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Let $f : \mathbb{N}^k \to \mathbb{N}$ be a computable total function such that $f (\vec{x}) > \max \vec{x}$ for all $\vec{x}$.

Question. Why is there a decidable set $A$ such that $\operatorname{im} {\left. f \right|_{A^k}} = \mathbb{N} \setminus A$?

It feels like there should be an inductive process which gives the solution. Let $A_0 = \mathbb{N} \setminus {\operatorname{im} f}$. If there is such an $A$, then $A_0 \subseteq A$ for sure. Let for each natural number $n$, let $B_n = \mathbb{N} \setminus {\operatorname{im} f \big|_{{A_n}^k}}$ and $A_{n+1} = \mathbb{N} \setminus {\operatorname{im} f \big|_{{B_n}^k}}$. One can then show inductively that $$A_0 \subseteq A_1 \subseteq A_2 \subseteq \cdots \subseteq B_2 \subseteq B_1 \subseteq B_0$$ Let $A = \bigcup_n A_n$ and $B_\infty = \bigcap_n B_n$. If $\vec{x} \in A^k$, then $\vec{x} \in {A_n}^k$ for some $n$, so $f (\vec{x}) \notin B_n$, hence $\vec{x} \notin B$. On the other hand, if $y \notin B$, then $y \notin B_n$ for some $n$, so there is some $\vec{x} \in {A_n}^k$ such that $f (\vec{x}) = y$, and $\vec{x} \in A^k$. Thus $\operatorname{im} f \big|_{A^k} = \mathbb{N} \setminus B$. So far so good.

Under the hypothesis, it's easy to see that $f$ maps decidable subsets of $\mathbb{N}^k$ to decidable subsets of $\mathbb{N}$. Thus, $A$ is semidecidable, and $B$ is co-semidecidable. If $A = B$ then it follows that $A$ is decidable... but is it true that $A = B$?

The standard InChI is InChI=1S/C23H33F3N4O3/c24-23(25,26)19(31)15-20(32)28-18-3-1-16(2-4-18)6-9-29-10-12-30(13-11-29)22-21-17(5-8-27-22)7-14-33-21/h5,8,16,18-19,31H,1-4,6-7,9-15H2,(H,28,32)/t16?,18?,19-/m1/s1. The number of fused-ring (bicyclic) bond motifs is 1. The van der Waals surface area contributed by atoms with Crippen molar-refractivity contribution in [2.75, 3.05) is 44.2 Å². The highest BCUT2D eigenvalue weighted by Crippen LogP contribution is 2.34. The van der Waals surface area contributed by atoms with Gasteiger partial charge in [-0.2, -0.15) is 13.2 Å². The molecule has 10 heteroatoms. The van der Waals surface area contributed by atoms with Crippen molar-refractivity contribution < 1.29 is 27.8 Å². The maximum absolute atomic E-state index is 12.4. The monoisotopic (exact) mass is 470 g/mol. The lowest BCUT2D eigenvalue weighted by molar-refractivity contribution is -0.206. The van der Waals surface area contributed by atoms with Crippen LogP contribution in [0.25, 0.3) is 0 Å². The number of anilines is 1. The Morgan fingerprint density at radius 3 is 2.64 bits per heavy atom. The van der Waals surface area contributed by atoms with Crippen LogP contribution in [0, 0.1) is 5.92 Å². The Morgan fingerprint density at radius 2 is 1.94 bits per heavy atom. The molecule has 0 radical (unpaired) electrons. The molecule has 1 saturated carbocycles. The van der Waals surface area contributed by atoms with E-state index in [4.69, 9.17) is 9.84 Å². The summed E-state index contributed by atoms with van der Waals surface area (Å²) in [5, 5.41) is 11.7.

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up vote 3 down vote accepted

We define $A$ as the union $\bigcup_s A_s$ of the finite approximations $A_s$. Start out at stage $0$ with $A_0=\{0\}$. Note that $f[A_0^k]=\{f(0,\ldots,0)\}$, and by assumption $f(0,\ldots,0)>0$, so $A_0$ is disjoint from $f[A_0^k]$. Suppose inductively that $A_s$ is defined and $f[A_s^k]$ is disjoint from $A_s$. Let $n_s$ be the least number not in $f[A_s^k]$ and let $A_{s+1}=A_s\cup\{n_s\}$. By induction, $n_s$ is larger than any element of $A_s$, since otherwise it would have been added at an earlier stage. From this, it follows that $f[A_{s+1}^k]$ is still disjoint from $A_{s+1}$, since any input not using $n_s$ is in $f[A_s^k]$ and hence not in $A_s\cup\{n_s\}$, and any input using $n_s$ is larger than $n_s$ and hence not in $A_{s+1}$. So we maintain the inductive hypothesis.

Let $A=\bigcup_s A_s$. It follows that $f[A^k]$ is disjoint from $A$, but every element not in $f[A^k]$ was added at the stage when it became the least such element. Thus, $f[A^k]=\mathbb{N}-A$, as desired.

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Note that $A$ is decidable, since to tell if $n\in A$ or not, just start the process and see if $n$ makes it into $A$, or if the process skips over $n$ at some stage. – JDH May 9 '12 at 1:30

We prove by induction on $i$ that $A \cap [i] = B \cap [i]$, where $[i] = \{0,\ldots,i\}$. Since $0 \notin \operatorname{im} f$, we have $0 \in A \cap B$, proving the base case.

Assume that $A \cap [i-1] = B \cap [i-1] = C$. If $i \in f(C^k)$ then $i \notin B$. Otherwise, $i \in A$. In both cases, $A \subseteq B$ implies $A \cap \{i\} = B \cap \{i\}$.

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